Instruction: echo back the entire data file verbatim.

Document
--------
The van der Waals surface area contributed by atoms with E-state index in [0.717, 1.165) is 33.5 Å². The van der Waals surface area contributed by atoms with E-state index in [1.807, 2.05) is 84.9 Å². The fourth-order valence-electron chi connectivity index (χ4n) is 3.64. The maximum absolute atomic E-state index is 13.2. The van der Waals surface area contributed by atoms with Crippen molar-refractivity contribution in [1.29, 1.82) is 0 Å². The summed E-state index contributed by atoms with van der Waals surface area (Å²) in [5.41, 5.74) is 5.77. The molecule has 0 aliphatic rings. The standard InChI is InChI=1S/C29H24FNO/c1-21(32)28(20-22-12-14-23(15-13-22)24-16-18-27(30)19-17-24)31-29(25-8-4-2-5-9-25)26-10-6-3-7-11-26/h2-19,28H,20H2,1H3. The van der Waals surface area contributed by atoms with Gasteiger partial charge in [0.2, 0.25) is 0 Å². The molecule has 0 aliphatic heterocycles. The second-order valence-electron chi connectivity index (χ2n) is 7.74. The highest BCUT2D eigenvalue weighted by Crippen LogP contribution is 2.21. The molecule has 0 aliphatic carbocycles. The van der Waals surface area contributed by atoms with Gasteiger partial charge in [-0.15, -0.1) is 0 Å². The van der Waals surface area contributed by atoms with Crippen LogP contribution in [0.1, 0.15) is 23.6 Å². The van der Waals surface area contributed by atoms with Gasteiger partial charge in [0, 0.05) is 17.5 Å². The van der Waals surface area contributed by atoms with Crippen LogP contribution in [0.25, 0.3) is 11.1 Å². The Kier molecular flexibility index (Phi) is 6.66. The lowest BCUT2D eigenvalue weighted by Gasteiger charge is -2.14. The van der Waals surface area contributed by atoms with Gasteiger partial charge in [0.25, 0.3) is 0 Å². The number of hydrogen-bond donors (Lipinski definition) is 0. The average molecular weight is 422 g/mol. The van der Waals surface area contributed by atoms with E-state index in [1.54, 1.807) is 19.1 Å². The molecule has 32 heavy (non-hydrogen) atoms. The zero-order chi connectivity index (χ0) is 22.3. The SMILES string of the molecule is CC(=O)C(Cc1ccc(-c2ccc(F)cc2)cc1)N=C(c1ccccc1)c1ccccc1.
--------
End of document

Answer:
The van der Waals surface area contributed by atoms with E-state index in [0.717, 1.165) is 33.5 Å². The van der Waals surface area contributed by atoms with E-state index in [1.807, 2.05) is 84.9 Å². The fourth-order valence-electron chi connectivity index (χ4n) is 3.64. The maximum absolute atomic E-state index is 13.2. The van der Waals surface area contributed by atoms with Crippen molar-refractivity contribution in [1.29, 1.82) is 0 Å². The summed E-state index contributed by atoms with van der Waals surface area (Å²) in [5.41, 5.74) is 5.77. The molecule has 0 aliphatic rings. The standard InChI is InChI=1S/C29H24FNO/c1-21(32)28(20-22-12-14-23(15-13-22)24-16-18-27(30)19-17-24)31-29(25-8-4-2-5-9-25)26-10-6-3-7-11-26/h2-19,28H,20H2,1H3. The van der Waals surface area contributed by atoms with Gasteiger partial charge in [0.2, 0.25) is 0 Å². The molecule has 0 aliphatic heterocycles. The second-order valence-electron chi connectivity index (χ2n) is 7.74. The highest BCUT2D eigenvalue weighted by Crippen LogP contribution is 2.21. The molecule has 0 aliphatic carbocycles. The van der Waals surface area contributed by atoms with Gasteiger partial charge in [-0.15, -0.1) is 0 Å². The van der Waals surface area contributed by atoms with Crippen LogP contribution in [0.1, 0.15) is 23.6 Å². The van der Waals surface area contributed by atoms with Gasteiger partial charge in [0, 0.05) is 17.5 Å². The van der Waals surface area contributed by atoms with Crippen LogP contribution in [0.25, 0.3) is 11.1 Å². The Kier molecular flexibility index (Phi) is 6.66. The lowest BCUT2D eigenvalue weighted by Gasteiger charge is -2.14. The van der Waals surface area contributed by atoms with Gasteiger partial charge in [0.25, 0.3) is 0 Å². The number of hydrogen-bond donors (Lipinski definition) is 0. The average molecular weight is 422 g/mol. The van der Waals surface area contributed by atoms with E-state index in [1.54, 1.807) is 19.1 Å². The molecule has 32 heavy (non-hydrogen) atoms. The zero-order chi connectivity index (χ0) is 22.3. The SMILES string of the molecule is CC(=O)C(Cc1ccc(-c2ccc(F)cc2)cc1)N=C(c1ccccc1)c1ccccc1.